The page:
I love his thoughts about Highclere Castle’s architectural/political history (nice too how he intertwines the two aspects).
On writing characters: “You …build on emotional predicaments you have witnessed.”
You take their problem with their mother, whatever it is… It’s only ever a lifting-off point.”
On the period chosen for the story:
“Both Gareth and I were very keen that although these people were leading a life that in some ways is like something on the moon, we wanted to make it a recognizable life. By 1912– I mean, my grandmother was pregnant with my father at the date we open this series. He was born in the following July, and this is my father– it’s not my great-great-great-grandfather– this now. He only died in 1999. It’s not that long ago. It gives us cars and trains, they have a telephone and electricity and all that. When people are watching–obviously I don’t mean they relate to the way of life, because they don’t live like that–lots of them didn’t live like that then– but they understand the life… It looks like these are kind of modern people in a sort of modern world– as opposed to when you do something about the Civil War, it’s miles away.”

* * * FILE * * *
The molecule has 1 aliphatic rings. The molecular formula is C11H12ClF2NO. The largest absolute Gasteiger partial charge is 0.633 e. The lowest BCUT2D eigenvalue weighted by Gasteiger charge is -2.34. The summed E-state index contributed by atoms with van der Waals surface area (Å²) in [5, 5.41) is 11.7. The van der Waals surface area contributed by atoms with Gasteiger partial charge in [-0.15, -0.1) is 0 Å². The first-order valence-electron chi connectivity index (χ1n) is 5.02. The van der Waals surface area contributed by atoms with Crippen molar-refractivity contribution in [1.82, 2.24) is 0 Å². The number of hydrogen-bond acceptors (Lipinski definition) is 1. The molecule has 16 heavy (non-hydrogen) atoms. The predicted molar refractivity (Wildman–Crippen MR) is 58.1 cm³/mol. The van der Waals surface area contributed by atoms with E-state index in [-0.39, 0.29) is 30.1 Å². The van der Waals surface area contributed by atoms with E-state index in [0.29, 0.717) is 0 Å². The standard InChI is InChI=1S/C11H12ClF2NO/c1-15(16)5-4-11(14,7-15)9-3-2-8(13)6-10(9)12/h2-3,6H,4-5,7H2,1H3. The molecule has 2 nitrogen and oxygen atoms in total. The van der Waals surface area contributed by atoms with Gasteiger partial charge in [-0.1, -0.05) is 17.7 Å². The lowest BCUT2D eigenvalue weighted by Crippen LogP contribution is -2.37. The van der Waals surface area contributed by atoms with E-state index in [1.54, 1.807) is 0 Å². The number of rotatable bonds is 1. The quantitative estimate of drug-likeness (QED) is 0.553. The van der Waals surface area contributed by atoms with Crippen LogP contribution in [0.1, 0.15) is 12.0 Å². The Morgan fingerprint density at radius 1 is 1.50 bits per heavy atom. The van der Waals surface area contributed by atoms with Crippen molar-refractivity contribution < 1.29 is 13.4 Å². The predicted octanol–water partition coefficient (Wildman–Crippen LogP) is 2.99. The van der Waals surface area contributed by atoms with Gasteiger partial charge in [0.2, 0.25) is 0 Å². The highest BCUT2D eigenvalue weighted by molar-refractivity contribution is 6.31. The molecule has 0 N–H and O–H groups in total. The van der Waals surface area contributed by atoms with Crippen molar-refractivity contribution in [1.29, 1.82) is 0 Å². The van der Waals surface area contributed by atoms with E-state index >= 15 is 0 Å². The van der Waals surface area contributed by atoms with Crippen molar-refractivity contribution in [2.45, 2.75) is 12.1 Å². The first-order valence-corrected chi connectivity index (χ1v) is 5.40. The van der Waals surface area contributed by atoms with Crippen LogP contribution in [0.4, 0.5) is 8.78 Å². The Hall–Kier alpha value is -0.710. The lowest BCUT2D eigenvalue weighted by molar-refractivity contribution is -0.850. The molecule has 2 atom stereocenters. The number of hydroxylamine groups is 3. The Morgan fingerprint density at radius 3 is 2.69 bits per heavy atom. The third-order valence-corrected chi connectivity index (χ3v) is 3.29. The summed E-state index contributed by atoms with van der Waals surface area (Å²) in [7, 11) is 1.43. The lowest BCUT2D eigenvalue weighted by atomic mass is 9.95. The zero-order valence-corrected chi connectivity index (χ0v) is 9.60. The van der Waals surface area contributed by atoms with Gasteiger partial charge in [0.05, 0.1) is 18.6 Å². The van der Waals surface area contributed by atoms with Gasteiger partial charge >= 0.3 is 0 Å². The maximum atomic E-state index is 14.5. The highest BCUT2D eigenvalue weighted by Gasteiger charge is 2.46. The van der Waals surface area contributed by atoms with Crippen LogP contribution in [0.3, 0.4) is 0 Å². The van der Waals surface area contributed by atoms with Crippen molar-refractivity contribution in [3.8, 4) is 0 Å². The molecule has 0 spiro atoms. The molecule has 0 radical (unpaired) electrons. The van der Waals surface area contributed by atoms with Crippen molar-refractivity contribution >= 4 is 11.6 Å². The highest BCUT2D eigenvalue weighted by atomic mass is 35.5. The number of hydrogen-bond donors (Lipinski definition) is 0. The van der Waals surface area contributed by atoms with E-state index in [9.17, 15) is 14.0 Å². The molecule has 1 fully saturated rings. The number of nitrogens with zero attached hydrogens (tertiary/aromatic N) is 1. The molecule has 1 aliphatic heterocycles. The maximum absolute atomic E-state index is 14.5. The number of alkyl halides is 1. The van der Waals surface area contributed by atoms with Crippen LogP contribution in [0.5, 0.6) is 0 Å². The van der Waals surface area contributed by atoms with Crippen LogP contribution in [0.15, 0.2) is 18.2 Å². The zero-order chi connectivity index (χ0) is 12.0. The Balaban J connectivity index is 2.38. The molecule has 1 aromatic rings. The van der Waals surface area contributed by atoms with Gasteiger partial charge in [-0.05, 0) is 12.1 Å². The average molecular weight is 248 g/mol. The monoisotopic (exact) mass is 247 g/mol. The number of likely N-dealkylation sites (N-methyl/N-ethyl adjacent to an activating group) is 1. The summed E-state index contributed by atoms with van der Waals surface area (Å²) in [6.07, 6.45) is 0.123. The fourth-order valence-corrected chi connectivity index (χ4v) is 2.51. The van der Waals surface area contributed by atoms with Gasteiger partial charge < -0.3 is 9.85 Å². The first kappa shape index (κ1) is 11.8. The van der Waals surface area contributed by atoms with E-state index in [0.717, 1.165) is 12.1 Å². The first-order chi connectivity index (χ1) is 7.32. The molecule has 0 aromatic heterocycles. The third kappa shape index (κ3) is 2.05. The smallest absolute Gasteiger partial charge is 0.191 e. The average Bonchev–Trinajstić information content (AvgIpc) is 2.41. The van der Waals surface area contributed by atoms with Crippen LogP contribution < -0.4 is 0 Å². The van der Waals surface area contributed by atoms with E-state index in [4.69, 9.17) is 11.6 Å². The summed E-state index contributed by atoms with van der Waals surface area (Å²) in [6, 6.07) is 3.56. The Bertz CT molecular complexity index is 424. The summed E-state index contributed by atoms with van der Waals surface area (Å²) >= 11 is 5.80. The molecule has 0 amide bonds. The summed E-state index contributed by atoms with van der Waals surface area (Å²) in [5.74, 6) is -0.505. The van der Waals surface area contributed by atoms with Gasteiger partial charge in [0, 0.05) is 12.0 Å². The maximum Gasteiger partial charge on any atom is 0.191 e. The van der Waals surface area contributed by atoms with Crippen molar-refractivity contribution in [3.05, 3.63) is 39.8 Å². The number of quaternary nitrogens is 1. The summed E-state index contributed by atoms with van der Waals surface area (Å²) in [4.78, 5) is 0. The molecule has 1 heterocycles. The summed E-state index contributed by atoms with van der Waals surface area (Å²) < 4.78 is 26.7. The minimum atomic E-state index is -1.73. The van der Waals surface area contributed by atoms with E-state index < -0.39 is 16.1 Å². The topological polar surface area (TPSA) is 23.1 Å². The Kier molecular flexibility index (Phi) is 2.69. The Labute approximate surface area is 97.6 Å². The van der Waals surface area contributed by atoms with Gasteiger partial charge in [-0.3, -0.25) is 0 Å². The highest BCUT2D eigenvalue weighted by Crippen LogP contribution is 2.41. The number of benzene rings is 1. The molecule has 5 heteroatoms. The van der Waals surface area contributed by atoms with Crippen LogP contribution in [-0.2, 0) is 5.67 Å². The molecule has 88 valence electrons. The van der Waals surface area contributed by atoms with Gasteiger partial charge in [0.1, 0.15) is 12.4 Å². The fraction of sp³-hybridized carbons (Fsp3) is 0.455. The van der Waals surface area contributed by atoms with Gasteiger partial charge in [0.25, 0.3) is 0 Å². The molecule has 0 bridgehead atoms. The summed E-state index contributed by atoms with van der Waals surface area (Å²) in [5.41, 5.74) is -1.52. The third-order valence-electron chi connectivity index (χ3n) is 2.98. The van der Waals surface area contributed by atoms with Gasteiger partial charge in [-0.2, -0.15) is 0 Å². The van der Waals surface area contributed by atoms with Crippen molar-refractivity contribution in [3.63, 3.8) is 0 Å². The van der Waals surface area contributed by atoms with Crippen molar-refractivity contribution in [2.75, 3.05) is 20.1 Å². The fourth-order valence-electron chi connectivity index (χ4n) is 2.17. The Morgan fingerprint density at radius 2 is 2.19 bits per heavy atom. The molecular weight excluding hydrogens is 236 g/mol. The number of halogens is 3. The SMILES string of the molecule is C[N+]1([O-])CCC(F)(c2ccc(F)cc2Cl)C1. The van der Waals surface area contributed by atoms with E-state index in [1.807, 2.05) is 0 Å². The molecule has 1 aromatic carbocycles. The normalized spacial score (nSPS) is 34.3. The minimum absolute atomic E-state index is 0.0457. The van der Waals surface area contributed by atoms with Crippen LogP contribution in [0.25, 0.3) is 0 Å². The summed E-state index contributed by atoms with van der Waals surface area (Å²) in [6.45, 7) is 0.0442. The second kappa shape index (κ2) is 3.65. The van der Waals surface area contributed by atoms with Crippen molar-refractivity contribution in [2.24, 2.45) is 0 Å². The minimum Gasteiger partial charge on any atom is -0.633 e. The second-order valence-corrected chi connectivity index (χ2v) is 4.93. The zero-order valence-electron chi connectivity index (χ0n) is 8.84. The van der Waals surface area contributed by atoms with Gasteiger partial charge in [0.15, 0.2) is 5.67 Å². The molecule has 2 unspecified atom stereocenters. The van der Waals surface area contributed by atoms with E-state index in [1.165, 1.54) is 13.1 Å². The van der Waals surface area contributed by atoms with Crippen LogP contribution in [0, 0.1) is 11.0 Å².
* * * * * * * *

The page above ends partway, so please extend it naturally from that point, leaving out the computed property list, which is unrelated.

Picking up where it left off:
On what he wants viewers to take away:
“We examine different human predicaments. We examine relationships with your parents and disappointment and sibling rivalry and failed love– these things go through the series whether or not they’re servants or family. I think that the way managing this world emotionally– and people knew the rules. I mean they could be friendly, certainly– I mean handling that kind of television cliche when everyone’s horrible to their servants is unrealistic. There were lots of jobs, they didn’t have to stay. The average length of time a footman in London stayed in service was 18 months. The old thing that everyone stayed forever is all nonsense. .”